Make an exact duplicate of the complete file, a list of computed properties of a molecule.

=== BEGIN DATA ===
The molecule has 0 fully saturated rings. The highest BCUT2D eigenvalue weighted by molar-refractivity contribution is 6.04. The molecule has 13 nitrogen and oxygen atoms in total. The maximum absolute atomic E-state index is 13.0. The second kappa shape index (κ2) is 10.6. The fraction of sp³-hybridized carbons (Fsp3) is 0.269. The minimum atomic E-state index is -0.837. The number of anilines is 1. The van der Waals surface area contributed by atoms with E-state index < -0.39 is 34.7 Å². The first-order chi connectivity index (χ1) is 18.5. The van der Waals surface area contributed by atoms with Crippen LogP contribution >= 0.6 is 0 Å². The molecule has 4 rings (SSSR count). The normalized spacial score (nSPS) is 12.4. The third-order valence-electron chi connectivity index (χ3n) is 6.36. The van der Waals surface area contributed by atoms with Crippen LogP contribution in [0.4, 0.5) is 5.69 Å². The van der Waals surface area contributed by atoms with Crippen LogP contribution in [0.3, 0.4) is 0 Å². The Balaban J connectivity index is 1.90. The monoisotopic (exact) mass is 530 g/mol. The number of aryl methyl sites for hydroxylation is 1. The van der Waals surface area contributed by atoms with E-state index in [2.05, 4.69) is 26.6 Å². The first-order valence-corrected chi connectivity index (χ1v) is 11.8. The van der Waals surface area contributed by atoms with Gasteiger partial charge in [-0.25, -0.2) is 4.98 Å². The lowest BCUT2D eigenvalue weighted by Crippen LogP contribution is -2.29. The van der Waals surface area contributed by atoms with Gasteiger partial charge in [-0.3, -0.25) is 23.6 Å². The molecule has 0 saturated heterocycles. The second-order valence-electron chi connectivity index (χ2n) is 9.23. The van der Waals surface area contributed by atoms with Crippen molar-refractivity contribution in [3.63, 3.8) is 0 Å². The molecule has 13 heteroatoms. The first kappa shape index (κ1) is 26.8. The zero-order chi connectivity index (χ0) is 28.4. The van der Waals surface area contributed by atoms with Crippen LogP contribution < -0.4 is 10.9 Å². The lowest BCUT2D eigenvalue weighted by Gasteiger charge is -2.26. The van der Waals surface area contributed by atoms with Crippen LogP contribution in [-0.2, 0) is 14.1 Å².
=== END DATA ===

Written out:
The molecule has 0 fully saturated rings. The highest BCUT2D eigenvalue weighted by molar-refractivity contribution is 6.04. The molecule has 13 nitrogen and oxygen atoms in total. The maximum absolute atomic E-state index is 13.0. The second kappa shape index (κ2) is 10.6. The fraction of sp³-hybridized carbons (Fsp3) is 0.269. The minimum atomic E-state index is -0.837. The number of anilines is 1. The van der Waals surface area contributed by atoms with E-state index < -0.39 is 34.7 Å². The first-order chi connectivity index (χ1) is 18.5. The van der Waals surface area contributed by atoms with Crippen LogP contribution >= 0.6 is 0 Å². The molecule has 4 rings (SSSR count). The normalized spacial score (nSPS) is 12.4. The third-order valence-electron chi connectivity index (χ3n) is 6.36. The van der Waals surface area contributed by atoms with Crippen LogP contribution in [0.4, 0.5) is 5.69 Å². The van der Waals surface area contributed by atoms with Crippen LogP contribution in [0.3, 0.4) is 0 Å². The Balaban J connectivity index is 1.90. The monoisotopic (exact) mass is 530 g/mol. The number of aryl methyl sites for hydroxylation is 1. The van der Waals surface area contributed by atoms with E-state index in [2.05, 4.69) is 26.6 Å². The first-order valence-corrected chi connectivity index (χ1v) is 11.8. The van der Waals surface area contributed by atoms with Gasteiger partial charge in [-0.25, -0.2) is 4.98 Å². The lowest BCUT2D eigenvalue weighted by Crippen LogP contribution is -2.29. The van der Waals surface area contributed by atoms with Gasteiger partial charge in [-0.3, -0.25) is 23.6 Å². The molecule has 0 saturated heterocycles. The second-order valence-electron chi connectivity index (χ2n) is 9.23. The van der Waals surface area contributed by atoms with Crippen molar-refractivity contribution in [3.63, 3.8) is 0 Å². The molecule has 13 heteroatoms. The first kappa shape index (κ1) is 26.8. The zero-order chi connectivity index (χ0) is 28.4. The van der Waals surface area contributed by atoms with Crippen LogP contribution < -0.4 is 10.9 Å². The lowest BCUT2D eigenvalue weighted by Gasteiger charge is -2.26. The van der Waals surface area contributed by atoms with Crippen LogP contribution in [-0.2, 0) is 14.1 Å².